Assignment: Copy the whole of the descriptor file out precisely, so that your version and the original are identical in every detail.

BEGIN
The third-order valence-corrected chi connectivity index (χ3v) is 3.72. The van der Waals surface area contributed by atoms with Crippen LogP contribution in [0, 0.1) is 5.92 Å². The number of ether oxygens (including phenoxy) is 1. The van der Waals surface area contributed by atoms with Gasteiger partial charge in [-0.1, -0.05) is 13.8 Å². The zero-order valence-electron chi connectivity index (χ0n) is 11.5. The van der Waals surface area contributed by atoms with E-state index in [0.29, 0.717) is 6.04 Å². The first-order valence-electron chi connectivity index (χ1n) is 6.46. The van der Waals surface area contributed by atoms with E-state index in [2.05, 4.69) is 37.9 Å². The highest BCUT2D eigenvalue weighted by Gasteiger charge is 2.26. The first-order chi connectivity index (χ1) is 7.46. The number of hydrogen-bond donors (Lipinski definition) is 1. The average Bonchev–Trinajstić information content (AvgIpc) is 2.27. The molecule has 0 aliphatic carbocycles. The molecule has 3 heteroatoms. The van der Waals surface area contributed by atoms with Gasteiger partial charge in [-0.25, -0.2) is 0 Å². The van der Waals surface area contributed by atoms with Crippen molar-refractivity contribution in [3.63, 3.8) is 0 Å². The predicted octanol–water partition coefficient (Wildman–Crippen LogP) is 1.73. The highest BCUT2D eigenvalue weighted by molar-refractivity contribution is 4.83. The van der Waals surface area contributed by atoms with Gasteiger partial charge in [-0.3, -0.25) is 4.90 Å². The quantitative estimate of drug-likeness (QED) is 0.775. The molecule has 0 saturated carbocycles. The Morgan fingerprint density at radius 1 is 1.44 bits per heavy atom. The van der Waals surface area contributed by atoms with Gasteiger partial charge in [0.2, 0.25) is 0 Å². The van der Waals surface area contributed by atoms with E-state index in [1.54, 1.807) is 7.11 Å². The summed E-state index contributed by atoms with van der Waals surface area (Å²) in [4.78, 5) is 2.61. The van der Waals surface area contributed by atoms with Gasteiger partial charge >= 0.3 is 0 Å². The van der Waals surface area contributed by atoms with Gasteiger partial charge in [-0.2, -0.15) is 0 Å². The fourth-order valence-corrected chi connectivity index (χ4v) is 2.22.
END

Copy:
The third-order valence-corrected chi connectivity index (χ3v) is 3.72. The van der Waals surface area contributed by atoms with Crippen LogP contribution in [0, 0.1) is 5.92 Å². The number of ether oxygens (including phenoxy) is 1. The van der Waals surface area contributed by atoms with Gasteiger partial charge in [-0.1, -0.05) is 13.8 Å². The zero-order valence-electron chi connectivity index (χ0n) is 11.5. The van der Waals surface area contributed by atoms with E-state index in [0.29, 0.717) is 6.04 Å². The first-order valence-electron chi connectivity index (χ1n) is 6.46. The van der Waals surface area contributed by atoms with E-state index in [2.05, 4.69) is 37.9 Å². The highest BCUT2D eigenvalue weighted by Gasteiger charge is 2.26. The first-order chi connectivity index (χ1) is 7.46. The number of hydrogen-bond donors (Lipinski definition) is 1. The average Bonchev–Trinajstić information content (AvgIpc) is 2.27. The molecule has 0 aliphatic carbocycles. The molecule has 3 heteroatoms. The van der Waals surface area contributed by atoms with Gasteiger partial charge in [-0.25, -0.2) is 0 Å². The van der Waals surface area contributed by atoms with Crippen molar-refractivity contribution in [3.63, 3.8) is 0 Å². The predicted octanol–water partition coefficient (Wildman–Crippen LogP) is 1.73. The highest BCUT2D eigenvalue weighted by molar-refractivity contribution is 4.83. The van der Waals surface area contributed by atoms with Gasteiger partial charge in [-0.3, -0.25) is 4.90 Å². The quantitative estimate of drug-likeness (QED) is 0.775. The molecule has 0 saturated carbocycles. The Morgan fingerprint density at radius 1 is 1.44 bits per heavy atom. The van der Waals surface area contributed by atoms with Gasteiger partial charge in [0.2, 0.25) is 0 Å². The van der Waals surface area contributed by atoms with E-state index in [1.54, 1.807) is 7.11 Å². The summed E-state index contributed by atoms with van der Waals surface area (Å²) in [4.78, 5) is 2.61. The van der Waals surface area contributed by atoms with Gasteiger partial charge >= 0.3 is 0 Å². The van der Waals surface area contributed by atoms with Gasteiger partial charge in [-0.2, -0.15) is 0 Å². The fourth-order valence-corrected chi connectivity index (χ4v) is 2.22.